Ghost of Tsushima Director’s Cut: 5 things we loved and 2 things we didn’t

Ghost of Tsushima Director’s Cut: 5 things we loved and 2 things we didn’t
  • Ghost of Tsushima Director’s Cut launched on August 20 for the PS5 and PS4.

  • The Director’s Cut comes with a new island to explore called Iki Island.

  • The Director’s Cut is a paid upgrade from the PS4 to the PS5.

Calling Ghost of Tsushima one of the best games on the PS4 would be an understatement. In my review of the game, I said, “I must say I am more addicted to Ghost of Tsushima than I thought I’d be. Every time I put the controller down and decide to call it a day, my hand itches to get back to the game and have one more duel, one more swordfight, take on a gang of Mongols and show them who's boss. Apart from some camera angle hiccups, some random invisible walls and annoying cutscenes I can’t fast forward, this is truly a brilliant open-world game, eliminating some of the grinding mechanics plaguing franchises like Assassins Creed. Star Wars Jedi: Fallen Order (review) brought with it some great lightsaber duels and I must say, Ghost of Tsushima trumps those duels in every way. A worthy game if you enjoy open-world adventures and my personal game of the year so far”.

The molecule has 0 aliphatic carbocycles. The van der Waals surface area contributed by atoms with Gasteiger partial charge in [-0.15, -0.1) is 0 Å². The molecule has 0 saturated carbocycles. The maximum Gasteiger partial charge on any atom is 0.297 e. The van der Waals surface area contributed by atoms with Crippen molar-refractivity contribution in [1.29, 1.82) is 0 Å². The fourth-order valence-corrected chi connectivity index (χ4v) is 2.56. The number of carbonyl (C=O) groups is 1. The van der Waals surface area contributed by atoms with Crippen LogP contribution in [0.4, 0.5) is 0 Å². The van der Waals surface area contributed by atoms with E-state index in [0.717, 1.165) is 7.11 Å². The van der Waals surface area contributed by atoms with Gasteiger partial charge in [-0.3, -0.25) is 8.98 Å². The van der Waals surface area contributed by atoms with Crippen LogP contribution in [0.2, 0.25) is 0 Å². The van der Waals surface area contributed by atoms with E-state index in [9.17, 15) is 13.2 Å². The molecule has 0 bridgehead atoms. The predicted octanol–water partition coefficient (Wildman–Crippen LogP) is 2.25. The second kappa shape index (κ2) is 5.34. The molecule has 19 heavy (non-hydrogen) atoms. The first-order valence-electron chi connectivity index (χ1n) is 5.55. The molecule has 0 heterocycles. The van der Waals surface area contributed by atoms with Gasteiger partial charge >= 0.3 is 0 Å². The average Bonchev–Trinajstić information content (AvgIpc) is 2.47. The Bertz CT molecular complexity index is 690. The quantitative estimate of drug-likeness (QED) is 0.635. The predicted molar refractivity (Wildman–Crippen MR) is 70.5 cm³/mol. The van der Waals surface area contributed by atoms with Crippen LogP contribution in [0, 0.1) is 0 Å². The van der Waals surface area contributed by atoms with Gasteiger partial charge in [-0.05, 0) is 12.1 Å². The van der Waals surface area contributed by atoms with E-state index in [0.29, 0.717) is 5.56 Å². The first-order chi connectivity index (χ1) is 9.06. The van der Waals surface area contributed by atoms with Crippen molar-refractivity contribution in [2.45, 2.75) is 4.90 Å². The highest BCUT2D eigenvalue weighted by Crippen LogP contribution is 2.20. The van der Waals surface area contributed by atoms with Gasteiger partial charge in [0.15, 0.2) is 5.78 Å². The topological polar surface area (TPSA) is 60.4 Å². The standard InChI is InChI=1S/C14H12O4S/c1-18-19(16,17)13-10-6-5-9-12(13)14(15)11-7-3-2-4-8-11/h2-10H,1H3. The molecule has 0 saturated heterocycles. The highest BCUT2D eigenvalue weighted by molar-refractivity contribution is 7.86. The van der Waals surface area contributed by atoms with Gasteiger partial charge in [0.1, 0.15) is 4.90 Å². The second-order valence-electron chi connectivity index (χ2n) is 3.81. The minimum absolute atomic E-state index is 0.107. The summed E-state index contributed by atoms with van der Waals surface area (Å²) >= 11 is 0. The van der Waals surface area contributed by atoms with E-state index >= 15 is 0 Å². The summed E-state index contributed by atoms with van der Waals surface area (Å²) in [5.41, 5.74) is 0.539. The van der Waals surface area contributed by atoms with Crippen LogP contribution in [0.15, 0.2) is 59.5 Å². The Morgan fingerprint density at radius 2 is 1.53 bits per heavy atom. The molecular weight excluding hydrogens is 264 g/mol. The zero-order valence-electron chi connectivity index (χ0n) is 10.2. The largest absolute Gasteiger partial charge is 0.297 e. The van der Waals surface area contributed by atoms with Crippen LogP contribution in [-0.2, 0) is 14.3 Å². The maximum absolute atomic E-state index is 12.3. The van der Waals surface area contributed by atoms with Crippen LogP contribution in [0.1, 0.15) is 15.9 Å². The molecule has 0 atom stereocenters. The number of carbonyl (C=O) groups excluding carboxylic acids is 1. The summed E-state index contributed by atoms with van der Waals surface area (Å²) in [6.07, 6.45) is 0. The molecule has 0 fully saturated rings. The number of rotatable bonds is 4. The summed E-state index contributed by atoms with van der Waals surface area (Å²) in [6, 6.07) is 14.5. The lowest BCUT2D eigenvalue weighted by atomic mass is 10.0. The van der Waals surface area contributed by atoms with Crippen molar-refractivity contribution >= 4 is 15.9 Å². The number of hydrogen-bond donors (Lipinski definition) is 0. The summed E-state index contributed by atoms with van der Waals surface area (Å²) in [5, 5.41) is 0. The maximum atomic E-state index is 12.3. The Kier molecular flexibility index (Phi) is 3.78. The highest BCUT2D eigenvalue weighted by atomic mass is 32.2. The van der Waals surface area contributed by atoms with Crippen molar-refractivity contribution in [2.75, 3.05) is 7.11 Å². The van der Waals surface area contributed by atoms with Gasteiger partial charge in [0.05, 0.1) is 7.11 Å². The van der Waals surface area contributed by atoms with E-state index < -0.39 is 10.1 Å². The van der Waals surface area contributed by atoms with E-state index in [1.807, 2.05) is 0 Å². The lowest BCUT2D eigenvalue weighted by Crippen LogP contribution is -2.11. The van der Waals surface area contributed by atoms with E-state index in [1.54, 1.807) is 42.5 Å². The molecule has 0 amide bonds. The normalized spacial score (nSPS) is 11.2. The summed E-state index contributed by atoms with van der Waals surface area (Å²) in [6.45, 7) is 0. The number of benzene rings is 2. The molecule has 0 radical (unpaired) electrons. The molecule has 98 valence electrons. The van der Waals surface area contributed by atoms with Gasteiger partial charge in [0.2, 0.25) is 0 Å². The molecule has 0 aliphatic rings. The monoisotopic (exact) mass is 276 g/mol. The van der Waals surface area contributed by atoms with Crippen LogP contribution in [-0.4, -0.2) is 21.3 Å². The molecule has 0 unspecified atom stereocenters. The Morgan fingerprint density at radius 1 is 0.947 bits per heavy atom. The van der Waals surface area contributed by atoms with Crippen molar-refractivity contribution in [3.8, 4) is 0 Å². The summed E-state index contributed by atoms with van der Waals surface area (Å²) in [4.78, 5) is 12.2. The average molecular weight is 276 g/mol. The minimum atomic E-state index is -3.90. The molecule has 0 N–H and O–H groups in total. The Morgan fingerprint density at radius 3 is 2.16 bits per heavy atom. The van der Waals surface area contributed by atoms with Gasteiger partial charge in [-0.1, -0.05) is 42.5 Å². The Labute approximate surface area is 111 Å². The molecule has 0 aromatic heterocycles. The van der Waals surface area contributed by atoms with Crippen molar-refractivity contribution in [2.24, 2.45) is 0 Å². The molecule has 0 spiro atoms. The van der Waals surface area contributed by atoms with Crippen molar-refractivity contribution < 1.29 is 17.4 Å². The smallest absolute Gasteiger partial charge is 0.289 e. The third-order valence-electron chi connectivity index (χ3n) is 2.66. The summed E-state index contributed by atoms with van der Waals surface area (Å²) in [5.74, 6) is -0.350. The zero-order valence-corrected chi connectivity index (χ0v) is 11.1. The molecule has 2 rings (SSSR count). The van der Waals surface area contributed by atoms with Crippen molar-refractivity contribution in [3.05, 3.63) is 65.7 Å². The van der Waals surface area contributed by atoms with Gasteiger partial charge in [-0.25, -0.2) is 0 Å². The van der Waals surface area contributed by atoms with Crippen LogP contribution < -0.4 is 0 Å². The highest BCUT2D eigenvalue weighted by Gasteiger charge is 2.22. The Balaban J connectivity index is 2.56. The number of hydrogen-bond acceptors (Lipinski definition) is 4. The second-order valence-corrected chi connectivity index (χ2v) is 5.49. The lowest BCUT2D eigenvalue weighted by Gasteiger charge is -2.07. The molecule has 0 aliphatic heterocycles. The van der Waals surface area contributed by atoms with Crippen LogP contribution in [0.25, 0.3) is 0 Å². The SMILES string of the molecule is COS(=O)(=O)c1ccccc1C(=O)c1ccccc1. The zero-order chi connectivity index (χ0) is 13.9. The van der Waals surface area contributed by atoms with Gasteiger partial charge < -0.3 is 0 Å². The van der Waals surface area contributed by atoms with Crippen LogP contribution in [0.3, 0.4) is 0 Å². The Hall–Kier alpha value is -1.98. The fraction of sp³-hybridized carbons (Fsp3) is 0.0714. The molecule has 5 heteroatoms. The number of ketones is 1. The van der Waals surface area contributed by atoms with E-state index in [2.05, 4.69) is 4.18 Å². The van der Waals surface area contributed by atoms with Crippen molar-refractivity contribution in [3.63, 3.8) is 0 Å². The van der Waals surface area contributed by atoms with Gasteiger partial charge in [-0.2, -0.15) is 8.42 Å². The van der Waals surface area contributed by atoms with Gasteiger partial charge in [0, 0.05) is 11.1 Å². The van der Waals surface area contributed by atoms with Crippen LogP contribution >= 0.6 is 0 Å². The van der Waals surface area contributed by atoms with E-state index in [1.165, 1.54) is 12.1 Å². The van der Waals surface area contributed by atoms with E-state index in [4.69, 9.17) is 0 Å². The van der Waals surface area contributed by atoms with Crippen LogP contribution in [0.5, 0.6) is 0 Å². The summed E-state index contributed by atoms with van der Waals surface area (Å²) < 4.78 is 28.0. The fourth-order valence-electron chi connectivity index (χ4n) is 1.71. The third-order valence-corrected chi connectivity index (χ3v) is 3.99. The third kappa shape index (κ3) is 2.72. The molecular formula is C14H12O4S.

That verdict hasn’t changed. With the Director's Cut, developer Sucker Punch Productions has not only added a new Island to explore, Iki Island but also added some PS5 (review) specific features such as 3D audio, haptic feedback and adaptive triggers for the DualSense Controller and more. While reviews of the new Iki Island expansion are already out, we are going to take a look at 5 things we love about the expansion and 2 things we don't to help you understand whether the Director's Cut is worth the investment. 

What We Loved

A new story with a slightly better narrative

Ghost of Tsushima had a great story with a well-told narrative. The story was a personal fight for the protagonist, Jin, and it was his experiences that drew you into the story. Not only is the story of Iki Island more personal for Jin, but the way the narrative is handled is a level above the base game. Jin will revisit his younger years leading up to the death of his father. The father-son dynamic is well explored in the game. There are not only flashbacks that tell you the story of the relationship between the two but the antagonist in the game has drugged Jin, leading to some very interesting visions that span the expansion. Not to mention the fact that there is a new ensemble of characters that you will interact with during the new journey. 

Enemies are smarter and more strategic